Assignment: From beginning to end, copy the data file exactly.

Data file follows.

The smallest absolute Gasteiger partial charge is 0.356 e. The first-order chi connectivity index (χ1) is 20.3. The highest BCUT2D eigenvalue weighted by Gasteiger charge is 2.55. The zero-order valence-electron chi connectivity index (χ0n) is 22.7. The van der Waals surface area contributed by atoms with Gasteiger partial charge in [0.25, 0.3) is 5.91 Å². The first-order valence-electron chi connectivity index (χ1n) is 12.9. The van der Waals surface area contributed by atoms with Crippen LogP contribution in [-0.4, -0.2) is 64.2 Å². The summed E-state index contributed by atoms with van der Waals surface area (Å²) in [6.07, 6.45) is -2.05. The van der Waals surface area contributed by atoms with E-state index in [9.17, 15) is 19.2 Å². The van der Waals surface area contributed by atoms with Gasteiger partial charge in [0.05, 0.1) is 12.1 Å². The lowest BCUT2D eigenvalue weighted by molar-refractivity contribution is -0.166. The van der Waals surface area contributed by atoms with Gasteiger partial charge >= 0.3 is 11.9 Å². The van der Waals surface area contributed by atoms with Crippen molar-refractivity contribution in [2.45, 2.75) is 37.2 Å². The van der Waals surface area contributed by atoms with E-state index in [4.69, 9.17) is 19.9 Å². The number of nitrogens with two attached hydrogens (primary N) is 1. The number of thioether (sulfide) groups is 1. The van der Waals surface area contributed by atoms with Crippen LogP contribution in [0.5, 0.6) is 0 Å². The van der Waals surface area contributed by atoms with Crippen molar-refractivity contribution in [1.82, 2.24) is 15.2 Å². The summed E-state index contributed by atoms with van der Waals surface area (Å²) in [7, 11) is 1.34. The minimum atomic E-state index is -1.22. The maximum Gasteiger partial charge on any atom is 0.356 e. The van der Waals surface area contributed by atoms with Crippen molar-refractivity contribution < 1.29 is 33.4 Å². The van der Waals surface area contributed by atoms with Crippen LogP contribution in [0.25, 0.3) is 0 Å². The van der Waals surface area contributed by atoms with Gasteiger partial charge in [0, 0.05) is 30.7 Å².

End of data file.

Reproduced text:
The smallest absolute Gasteiger partial charge is 0.356 e. The first-order chi connectivity index (χ1) is 20.3. The highest BCUT2D eigenvalue weighted by Gasteiger charge is 2.55. The zero-order valence-electron chi connectivity index (χ0n) is 22.7. The van der Waals surface area contributed by atoms with Gasteiger partial charge in [0.25, 0.3) is 5.91 Å². The first-order valence-electron chi connectivity index (χ1n) is 12.9. The van der Waals surface area contributed by atoms with Crippen LogP contribution in [-0.4, -0.2) is 64.2 Å². The summed E-state index contributed by atoms with van der Waals surface area (Å²) in [6.07, 6.45) is -2.05. The van der Waals surface area contributed by atoms with E-state index in [9.17, 15) is 19.2 Å². The van der Waals surface area contributed by atoms with Gasteiger partial charge in [0.05, 0.1) is 12.1 Å². The lowest BCUT2D eigenvalue weighted by molar-refractivity contribution is -0.166. The van der Waals surface area contributed by atoms with Gasteiger partial charge >= 0.3 is 11.9 Å². The van der Waals surface area contributed by atoms with Crippen molar-refractivity contribution in [2.45, 2.75) is 37.2 Å². The van der Waals surface area contributed by atoms with E-state index in [4.69, 9.17) is 19.9 Å². The number of nitrogens with two attached hydrogens (primary N) is 1. The number of thioether (sulfide) groups is 1. The van der Waals surface area contributed by atoms with Crippen LogP contribution in [0.5, 0.6) is 0 Å². The van der Waals surface area contributed by atoms with Crippen molar-refractivity contribution in [1.82, 2.24) is 15.2 Å². The summed E-state index contributed by atoms with van der Waals surface area (Å²) in [7, 11) is 1.34. The minimum atomic E-state index is -1.22. The maximum Gasteiger partial charge on any atom is 0.356 e. The van der Waals surface area contributed by atoms with Crippen molar-refractivity contribution < 1.29 is 33.4 Å². The van der Waals surface area contributed by atoms with Crippen LogP contribution in [0.25, 0.3) is 0 Å². The van der Waals surface area contributed by atoms with Gasteiger partial charge in [0, 0.05) is 30.7 Å².